After 25 years of marriage to a man who became slowly yet progressively more withdrawn, paranoid, and then abusive, I am separating myself from him through divorce. This is the saddest, most difficult, and depressing experience I have ever gone through. I find the loss of dreams and expectations for what I thought my life would be, for my suffering, my children’s suffering, the terrible destruction of a home and family and what should have been good, and also his suffering and inability to choose a better path, almost too much to bear. I have had to walk away from my home, most of my possessions, and financial security in order to find safety, dignity, and preserve my ethics. I still have the love of my adult children and family, and am trying to better understand the lessons of learning, and let go of all the pain that comes from attachment. However, depression, sadness, and fear sweep in like a tidal wave over and over. How does one best view and live with the sadness of loss and destruction? How does one best view and live with someone who continues to be vengeful and hurtful, while accepting no responsibility? How do I, his children, and others he hurts (including himself) understand this? How does one start over halfway through life? Thank you and may you be blessed.
The subtlest action has so many consequences. We need to bring this recognition into our relationships. Life is difficult, our emotions are difficult, and so our relationships are going to be difficult too. Still, we can remind ourselves to have patience and understanding, even in the middle of pain and loss. We have to think deeply about the way a relationship is composed of two individual human beings interacting with one another. And in this light we can work to become stable individuals.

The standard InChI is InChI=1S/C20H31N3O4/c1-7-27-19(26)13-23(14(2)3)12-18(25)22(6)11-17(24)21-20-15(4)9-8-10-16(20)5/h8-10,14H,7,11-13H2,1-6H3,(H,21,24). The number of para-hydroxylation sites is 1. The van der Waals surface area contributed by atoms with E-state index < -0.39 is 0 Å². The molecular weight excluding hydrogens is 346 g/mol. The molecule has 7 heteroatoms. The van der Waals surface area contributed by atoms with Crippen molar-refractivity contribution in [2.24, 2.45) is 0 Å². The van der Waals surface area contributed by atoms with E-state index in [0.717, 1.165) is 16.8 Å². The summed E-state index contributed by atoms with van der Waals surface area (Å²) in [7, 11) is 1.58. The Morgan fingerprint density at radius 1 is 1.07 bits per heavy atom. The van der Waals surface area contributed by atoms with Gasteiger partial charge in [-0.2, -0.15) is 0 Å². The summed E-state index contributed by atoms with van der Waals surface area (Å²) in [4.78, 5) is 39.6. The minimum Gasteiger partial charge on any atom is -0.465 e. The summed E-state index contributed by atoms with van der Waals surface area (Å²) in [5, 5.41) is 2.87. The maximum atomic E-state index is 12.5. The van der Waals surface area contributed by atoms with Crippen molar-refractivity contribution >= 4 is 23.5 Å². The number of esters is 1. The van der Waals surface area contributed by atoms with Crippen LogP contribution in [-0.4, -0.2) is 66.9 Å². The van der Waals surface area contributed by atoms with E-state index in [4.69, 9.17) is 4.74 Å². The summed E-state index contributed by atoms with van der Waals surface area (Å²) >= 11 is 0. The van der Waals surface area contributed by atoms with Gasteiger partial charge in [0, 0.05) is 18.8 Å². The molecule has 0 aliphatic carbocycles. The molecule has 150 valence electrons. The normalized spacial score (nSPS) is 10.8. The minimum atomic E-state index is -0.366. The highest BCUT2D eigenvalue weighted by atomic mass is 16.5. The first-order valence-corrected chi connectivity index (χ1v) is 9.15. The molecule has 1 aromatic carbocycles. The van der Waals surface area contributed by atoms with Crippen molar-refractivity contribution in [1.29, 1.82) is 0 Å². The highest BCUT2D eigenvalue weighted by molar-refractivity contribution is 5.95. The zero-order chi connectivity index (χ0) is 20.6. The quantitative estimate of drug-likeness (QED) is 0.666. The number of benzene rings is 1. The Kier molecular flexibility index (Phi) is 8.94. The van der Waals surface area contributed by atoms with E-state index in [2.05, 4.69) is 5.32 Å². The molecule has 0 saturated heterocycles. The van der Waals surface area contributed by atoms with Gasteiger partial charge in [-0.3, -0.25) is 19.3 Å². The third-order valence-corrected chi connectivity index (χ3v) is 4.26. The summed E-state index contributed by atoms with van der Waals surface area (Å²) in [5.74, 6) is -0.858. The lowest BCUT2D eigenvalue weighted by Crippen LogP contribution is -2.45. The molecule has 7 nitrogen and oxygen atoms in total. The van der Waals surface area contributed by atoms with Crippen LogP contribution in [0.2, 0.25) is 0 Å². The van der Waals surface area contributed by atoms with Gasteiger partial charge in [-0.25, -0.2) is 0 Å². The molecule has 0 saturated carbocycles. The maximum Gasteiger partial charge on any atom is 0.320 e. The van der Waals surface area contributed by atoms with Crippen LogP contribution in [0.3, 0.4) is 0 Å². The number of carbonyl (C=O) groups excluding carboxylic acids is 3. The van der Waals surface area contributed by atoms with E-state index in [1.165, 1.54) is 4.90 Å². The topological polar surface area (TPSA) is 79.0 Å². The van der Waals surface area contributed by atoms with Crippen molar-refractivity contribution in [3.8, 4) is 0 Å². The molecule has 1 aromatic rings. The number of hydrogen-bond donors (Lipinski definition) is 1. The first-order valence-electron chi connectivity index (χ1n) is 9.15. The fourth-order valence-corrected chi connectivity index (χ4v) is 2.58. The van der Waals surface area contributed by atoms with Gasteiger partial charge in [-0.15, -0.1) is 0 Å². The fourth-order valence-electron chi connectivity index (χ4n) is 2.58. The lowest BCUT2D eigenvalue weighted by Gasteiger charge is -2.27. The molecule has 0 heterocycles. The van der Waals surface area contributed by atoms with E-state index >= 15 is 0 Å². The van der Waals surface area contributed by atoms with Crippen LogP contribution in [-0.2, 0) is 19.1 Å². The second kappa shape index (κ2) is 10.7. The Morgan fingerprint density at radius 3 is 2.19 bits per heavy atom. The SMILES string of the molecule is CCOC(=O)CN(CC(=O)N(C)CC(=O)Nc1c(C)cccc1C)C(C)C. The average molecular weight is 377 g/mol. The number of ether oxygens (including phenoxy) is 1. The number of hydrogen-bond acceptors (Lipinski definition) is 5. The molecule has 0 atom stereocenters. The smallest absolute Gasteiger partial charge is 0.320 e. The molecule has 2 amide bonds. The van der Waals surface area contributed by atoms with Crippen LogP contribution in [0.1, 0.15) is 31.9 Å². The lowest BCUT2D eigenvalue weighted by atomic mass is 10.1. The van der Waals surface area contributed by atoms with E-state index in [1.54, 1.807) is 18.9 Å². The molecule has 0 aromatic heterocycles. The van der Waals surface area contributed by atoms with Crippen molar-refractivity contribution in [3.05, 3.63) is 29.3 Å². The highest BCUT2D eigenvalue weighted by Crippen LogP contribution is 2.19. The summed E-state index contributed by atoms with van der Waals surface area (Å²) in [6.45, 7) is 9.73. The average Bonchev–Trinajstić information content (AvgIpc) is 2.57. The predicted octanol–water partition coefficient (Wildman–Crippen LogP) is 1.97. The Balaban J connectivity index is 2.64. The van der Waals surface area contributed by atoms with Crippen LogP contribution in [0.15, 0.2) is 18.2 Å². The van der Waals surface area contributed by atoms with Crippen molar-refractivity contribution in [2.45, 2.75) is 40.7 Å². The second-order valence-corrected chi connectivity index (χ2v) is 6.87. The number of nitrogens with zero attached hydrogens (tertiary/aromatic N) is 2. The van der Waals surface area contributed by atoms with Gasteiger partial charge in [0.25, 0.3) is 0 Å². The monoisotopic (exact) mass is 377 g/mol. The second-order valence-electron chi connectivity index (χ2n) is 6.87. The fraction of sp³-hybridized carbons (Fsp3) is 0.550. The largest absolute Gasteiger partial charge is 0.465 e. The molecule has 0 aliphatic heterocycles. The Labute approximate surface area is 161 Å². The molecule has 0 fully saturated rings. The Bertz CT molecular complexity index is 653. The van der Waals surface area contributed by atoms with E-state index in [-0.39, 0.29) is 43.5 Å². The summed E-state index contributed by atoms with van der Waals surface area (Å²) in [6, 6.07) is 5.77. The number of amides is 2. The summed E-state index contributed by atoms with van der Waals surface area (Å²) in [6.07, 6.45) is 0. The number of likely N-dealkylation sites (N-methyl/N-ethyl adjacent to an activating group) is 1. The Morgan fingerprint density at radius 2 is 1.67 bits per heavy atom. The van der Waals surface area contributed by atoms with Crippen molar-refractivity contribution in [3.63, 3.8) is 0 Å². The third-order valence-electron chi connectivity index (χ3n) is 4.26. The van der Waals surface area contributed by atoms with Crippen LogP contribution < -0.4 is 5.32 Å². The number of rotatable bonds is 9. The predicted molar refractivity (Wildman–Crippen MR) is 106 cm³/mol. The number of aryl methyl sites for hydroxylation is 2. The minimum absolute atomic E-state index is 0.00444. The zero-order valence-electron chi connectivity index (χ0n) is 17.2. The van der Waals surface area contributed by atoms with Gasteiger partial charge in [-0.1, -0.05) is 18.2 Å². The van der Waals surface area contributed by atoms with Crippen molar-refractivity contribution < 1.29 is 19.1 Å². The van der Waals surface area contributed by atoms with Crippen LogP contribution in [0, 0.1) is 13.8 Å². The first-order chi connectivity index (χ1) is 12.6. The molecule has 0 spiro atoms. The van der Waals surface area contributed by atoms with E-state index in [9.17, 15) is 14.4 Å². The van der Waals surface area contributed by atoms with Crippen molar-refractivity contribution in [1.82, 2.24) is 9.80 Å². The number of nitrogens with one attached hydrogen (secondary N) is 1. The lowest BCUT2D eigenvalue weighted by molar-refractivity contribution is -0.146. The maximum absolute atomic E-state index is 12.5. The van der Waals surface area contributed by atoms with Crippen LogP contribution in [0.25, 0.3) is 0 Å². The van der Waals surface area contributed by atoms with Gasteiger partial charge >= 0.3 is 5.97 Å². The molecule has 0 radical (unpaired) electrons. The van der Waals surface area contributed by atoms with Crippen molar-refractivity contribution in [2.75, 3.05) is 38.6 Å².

In general we need to take care and watch ourselves to see the problems that are produced by our own reactions. These problems can come in many forms, and this is very important to understand. If I handle myself well then I can better navigate the difficulties in my relationship. If I have more patience, more understanding, then I can work with the conditions skillfully. If I do not, then I cannot.
In light of your situation, I want to say that yes, I think that a bad person can slowly change and become good, and that a good person can sometimes change to become bad. These outcomes are the results of individual habits, patterns, and the many obstacles of life. But whether we are a religious person or not, whether we are a spiritual person or not, and whether we are dealing with a “bad” person or not, we need to properly handle our own body, mind, and speech. In this way we can be healthy and work towards reconciliation in a well-motivated way. A well-motivated way is a compassionate way, a loving way, a calm way.
The first step, when you are going through the difficulties of destruction, regret, and sadness, is to clearly see what is happening and to approach what you see with loving-kindness, compassion, and an understanding of impermanence. We have to make the effort to claim this approach.
We need to explain to our children the reality of impermanence and teach them to acknowledge the changing environment of life. We need to understand this ourselves. We need to teach our children about acceptance, and in the midst of this provide them with a positive view on life—a view that does not encourage strong judgment, but encourages clarity and acceptance. Of course, this is both parents’ responsibility. If there is one person who is creating a torturous situation, we can approach the causes for that torture on multiple levels—through talking and sharing of experience. But we also need to create space for one another.
Essentially I’m telling you that relationships are composed of individuals, which is why how you handle your own mind is so important. When my mind is unhealthy I really do create chaos in my relationships—when my mind is unhealthy I actually love to see chaos in my relationship. But when I notice that I’m cultivating a healthy and happy life through acceptance and clarity, I have much more ground to work with. I can see, through my own individual input into the relationship, what happens when I take on the responsibility to act with dignity.
Now I would also like to tell you, my dear, please take care of yourself. That is the bottom line. Take care of yourself and take care of your children. See what is happening in this relationship with clarity and take to heart the lessons it offers, even in the pain, and don’t give up on everyone so easily. Create some space and give goodness a chance in it all.
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